The purpose of this program is to ensure that our first-year students have the tools to think critically and reflectively about their role within the Dartmouth community. We want them to think about this early in their college career, so that they can apply it as they are having congruent experiences. The end goal is to cultivate thoughtful individuals who understand that in order to become their best self, it is in their own interest to bring out the best in others. After running the pilot program, we decided to expand the focus on values as a central point of discussion since values (explicit or implicit) provide the foundation for most other leadership work.  In winter of 2015, we expanded the program from three to five sessions, we provided additional time for discussion, and added a training component for the student facilitators. We also added fifth session, a theory to practice session for participants to find ways to actively apply what they learned by pursuing opportunities in leadership throughout campus. We invited campus partners to represent their opportunities that are natural next steps in the leadership process. The goal was for participants to find opportunities that best match their values, skills, and interests.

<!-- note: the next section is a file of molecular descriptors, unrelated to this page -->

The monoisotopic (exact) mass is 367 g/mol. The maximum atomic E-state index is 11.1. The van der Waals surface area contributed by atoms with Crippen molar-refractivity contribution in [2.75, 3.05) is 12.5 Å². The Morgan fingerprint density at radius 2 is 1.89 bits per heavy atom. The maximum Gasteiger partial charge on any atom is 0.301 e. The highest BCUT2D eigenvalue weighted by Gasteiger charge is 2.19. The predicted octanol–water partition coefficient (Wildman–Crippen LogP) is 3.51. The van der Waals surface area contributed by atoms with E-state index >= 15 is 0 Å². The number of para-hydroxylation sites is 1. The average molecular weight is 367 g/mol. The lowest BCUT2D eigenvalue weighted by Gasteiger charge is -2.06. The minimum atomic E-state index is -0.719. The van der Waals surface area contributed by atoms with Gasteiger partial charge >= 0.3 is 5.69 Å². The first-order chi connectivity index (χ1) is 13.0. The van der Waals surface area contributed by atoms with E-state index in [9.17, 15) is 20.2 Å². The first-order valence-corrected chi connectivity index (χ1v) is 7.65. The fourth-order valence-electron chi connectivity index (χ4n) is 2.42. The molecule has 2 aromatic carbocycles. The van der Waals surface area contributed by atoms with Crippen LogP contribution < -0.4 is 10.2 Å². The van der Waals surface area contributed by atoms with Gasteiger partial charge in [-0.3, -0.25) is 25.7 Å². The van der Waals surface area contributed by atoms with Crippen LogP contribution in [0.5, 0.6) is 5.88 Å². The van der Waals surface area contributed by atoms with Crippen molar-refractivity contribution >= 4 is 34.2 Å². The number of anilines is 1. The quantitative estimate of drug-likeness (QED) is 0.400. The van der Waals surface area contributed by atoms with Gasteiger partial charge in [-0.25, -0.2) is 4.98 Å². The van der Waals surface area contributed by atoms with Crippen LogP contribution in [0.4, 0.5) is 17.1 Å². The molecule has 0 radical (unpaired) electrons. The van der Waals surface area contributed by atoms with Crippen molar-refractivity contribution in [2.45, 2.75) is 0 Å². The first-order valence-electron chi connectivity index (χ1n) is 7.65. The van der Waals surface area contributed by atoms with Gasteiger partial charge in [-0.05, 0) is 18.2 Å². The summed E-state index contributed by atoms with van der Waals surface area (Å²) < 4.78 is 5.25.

Recommended Resources

Dartmouth D-Lab Program:

  • Overview: http://rockefeller.dartmouth.edu/studentopps/dlab.html
  • Blog: http://rockefellercenteratdartmouth.blogspot.com/search/label/D-LAB
  • The resources that proved most helpful throughout the program’s development, planning, and implementation have been other students. Through focus groups during the conceptualization stage, and through discussions with campus partners, and through reviewing continuum of programs offered at Dartmouth, we settled on topics of significance to the first-year students.
  • Drawing on previous staff experience, as well as leadership development and learning theories (Social Change Model; Kolb) as well as various article (see attached course materials document on Resources page).

Administration/Operations

There are two Student Program Assistants who directly oversee the program’s implementation, guided by two staff members who direct logistical aspects of the program’s planning and development. The Student Program Assistants are also responsible for recruiting, hiring, and training D-LAB facilitators. These upperclassmen facilitators are tasked with leading reflection exercises and catalyzing insightful discussions of leadership, attitudes, and behaviors among first-year students in an unbiased manner. The program aims to assign a team of two facilitators to a group of 8-10 students. From 2014 to 2015, the number of facilitators increased from 12 to 22.

The program is co-sponsored by the Rockefeller Center for Public Policy & the Social Sciences and the Collis Center for Student Involvement. Administrators from each center (Sadhana Hall, David Pack, Robin Frye, and Elizabeth Celtrick) are involved in the planning of the content and logistical implementation. Austin Boral and Sarah Waltcher, both juniors are also heavily involved in developing the pedagogy of the program. 

Assessment

We run focus groups with participants, we have a debrief lunch with the campus partners that participate in the fifth session, and we plan increased follow-up assessment as we develop the program further.